The Queerly Faithful Journey of Gabriel Loredo

by | Jul 1, 2022 | 0 comments

  • Gabe with Reverend Hart.

Queer. Religion. So often these two words feel like antonyms. Many of us have felt the pain from words of faith twisted into weapons. So many of us feel that pain still. But today, we start a journey to see synonyms in the concepts of “queer” and “religion.”

We start this journey with a close-up of one man in faith. Gabriel Loredo, a young, Chicano, queer, transgender man who has joined and taken a level of leadership at Sherman Methodist Church in Madison and is helping start up L.O.V.E., a project for Madison’s queer and allied youth across the spiritual spectrum. (You can find more information about this project in the News Briefs section of this issue.) I start with Gabe and this look into a man who stepped away from the Christian faith that abandoned its queer family, but with time and love, he found a home in a Christian church. My hope is that in columns moving forward, I can share stories of queer people in other religions as well: Queer in Islam, queer in Buddhism, queer in Wicca, queer in Hinduism and queer in so many other spaces that we reclaim or maybe, were never pushed out of.

As we look at Gabe this in this issue, never forget that each of our stories are our own, but our stories also resonate. Gabe has felt both the pain brought by houses of faith and the love that uplifts from those who intentionally welcome. Gabe says that he is the last person to tell anyone to follow the same path he has, though you’d be welcomed if you did. Gabe sees too much beauty in each of our stories and he tells of how much he learns both from the faith leadership of his pastor, the Reverend David Hart, as well as from a friend who is Norse Heathen and from his work in advocacy for all across the spiritual spectrum.

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Gabe grew up, as too many of us do, in a home and church that did not welcome or affirm. He says he knew early that he was not the girl his family expected him to be. He tells his feelings about puberty, “I was hoping my mom was actually lying to me about what would happen. And then it happened. I was like, ‘Dang it!’”

Gabe tried to make things better, becoming hyper-feminine. His mom was conservative and had an image of a stereotypical family with one boy and one girl. He says, “She had the boy. She thought she had the girl.” Gabe tried to please his mom, “I just was really hyper-feminine and just tried, maybe if I was dressed feminine enough [my dysphoria] would just go away. Eventually though, as my body just kept forming and I was like, ‘Oooh! I’m really uncomfortable!’”

Gabe recalls a joyful moment of defiance as he unexpectedly found a chance to claim at least some of his masculinity, in a shopping trip to a Madison mall, “I remember a shopping trip with my brother, for school clothes. My mom didn’t have time, being a single mom, to take me so [my brother] was like, “Whatever you want to get, just pick it out. I don’t know what you wear.” And I was like, ‘Oh my gosh I have free rein to pick out my clothes!’ So I just picked out whatever I wanted! And it was all sweaters, jeans, t-shirts, and shoes from the guy’s section, and I felt great!” Gabe’s mom was not happy with his choices, but went along with it, giving a resigned, “Fine,” with an offensive addition of, “At least you won’t get pregnant wearing this.” Gabe says he “gave her the biggest eye roll” and he thought, “Oh, mom. If only you knew.”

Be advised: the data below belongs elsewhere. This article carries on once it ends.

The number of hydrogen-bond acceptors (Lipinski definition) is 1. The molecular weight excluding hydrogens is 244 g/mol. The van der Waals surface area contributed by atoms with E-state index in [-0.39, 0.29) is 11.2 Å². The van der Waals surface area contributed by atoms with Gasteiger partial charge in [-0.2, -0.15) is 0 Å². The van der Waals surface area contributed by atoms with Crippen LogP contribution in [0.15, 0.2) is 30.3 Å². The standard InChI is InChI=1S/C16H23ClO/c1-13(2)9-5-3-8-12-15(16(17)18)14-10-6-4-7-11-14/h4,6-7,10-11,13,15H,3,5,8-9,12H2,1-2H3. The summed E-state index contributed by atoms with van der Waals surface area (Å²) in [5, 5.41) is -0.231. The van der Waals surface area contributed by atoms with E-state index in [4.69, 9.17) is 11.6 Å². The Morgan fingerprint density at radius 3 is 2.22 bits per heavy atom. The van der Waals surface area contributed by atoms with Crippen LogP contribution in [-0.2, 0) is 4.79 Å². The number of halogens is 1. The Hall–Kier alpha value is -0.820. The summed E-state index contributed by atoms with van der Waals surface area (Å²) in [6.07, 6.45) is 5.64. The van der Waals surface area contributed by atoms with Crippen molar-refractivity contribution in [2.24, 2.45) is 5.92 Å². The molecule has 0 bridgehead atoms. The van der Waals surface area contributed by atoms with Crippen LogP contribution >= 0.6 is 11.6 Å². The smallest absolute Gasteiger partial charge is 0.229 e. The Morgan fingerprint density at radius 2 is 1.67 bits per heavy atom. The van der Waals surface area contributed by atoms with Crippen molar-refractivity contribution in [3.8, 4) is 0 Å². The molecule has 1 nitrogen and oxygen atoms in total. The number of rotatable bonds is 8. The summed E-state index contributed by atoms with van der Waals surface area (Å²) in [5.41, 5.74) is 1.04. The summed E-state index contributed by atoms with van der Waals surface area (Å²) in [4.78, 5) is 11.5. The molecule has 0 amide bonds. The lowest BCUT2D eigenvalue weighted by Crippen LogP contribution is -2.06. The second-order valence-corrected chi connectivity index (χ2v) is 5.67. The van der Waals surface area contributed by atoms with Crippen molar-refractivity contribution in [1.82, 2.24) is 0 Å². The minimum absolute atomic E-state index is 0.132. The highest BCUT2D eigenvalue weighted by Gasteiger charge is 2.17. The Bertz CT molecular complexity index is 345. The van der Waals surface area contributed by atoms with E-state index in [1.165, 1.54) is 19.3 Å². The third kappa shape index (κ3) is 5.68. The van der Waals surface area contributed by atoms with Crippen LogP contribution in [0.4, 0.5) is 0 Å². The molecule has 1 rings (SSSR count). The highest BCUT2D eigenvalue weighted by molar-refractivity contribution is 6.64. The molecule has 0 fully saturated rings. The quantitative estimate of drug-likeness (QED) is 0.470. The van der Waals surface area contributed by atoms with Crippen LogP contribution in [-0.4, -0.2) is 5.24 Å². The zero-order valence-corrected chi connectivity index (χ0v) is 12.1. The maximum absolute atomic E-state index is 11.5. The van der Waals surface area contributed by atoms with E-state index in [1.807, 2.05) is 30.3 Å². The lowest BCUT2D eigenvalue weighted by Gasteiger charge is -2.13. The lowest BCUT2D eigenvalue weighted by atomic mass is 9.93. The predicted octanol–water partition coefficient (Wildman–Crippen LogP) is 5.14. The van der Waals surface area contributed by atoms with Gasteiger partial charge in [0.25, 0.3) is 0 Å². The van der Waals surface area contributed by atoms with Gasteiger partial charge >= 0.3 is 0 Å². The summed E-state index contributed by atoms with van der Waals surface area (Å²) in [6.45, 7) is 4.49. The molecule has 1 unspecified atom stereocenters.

Gabe didn’t know many queer people growing up, but one queer person he met in band introduced him to BriarPatch, and through that organization he joined Top Ten, going to other youth groups to teach peer to peer, and he joined Teens Like Us. In these spaces, Gabe learned more about queerness and gained a stronger sense of self.

Faith Lost

Gabe struggled against the queerphobia—and specifically the transphobia—that surrounded him through his life. He recounts the faith journey of his family, one that was always unaffirming, with differing levels of outright hostility. “I grew up Catholic and then [Mom] left Catholicism and joined the Assemblies of God…after that it went more evangelical and then after that was non-denominational Christian. I don’t really know how that works to be honest.” Gabe felt more and more uncomfortable in faith spaces. He tells of his youth pastor showing movies of The Rapture with traumatic scenes of sinners being beheaded. The message was clear, he says, “If you stray from God, then you won’t go to Heaven, and these awful things will happen to you.” He still has nightmares about those movies. Gabe pointed me to the Tik-Tokker @kevinjamesthornton who speaks of his own work deconstructing harmful Christian spaces.

As a youth, and still today, he didn’t understand how churches could be so cold and the people could abhor him just for existing. One common way transphobic Christians justify their hate is to say that God doesn’t make mistakes. Gabe has a strong faith that he is not a mistake, that he was wonderfully and fearfully made (Psalm 139:14). He says, “I didn’t understand why all these people were just so abhorrent toward me, and I didn’t understand why, if I’m this way and supposedly God doesn’t make mistakes, then why are they saying that it’s terrible.”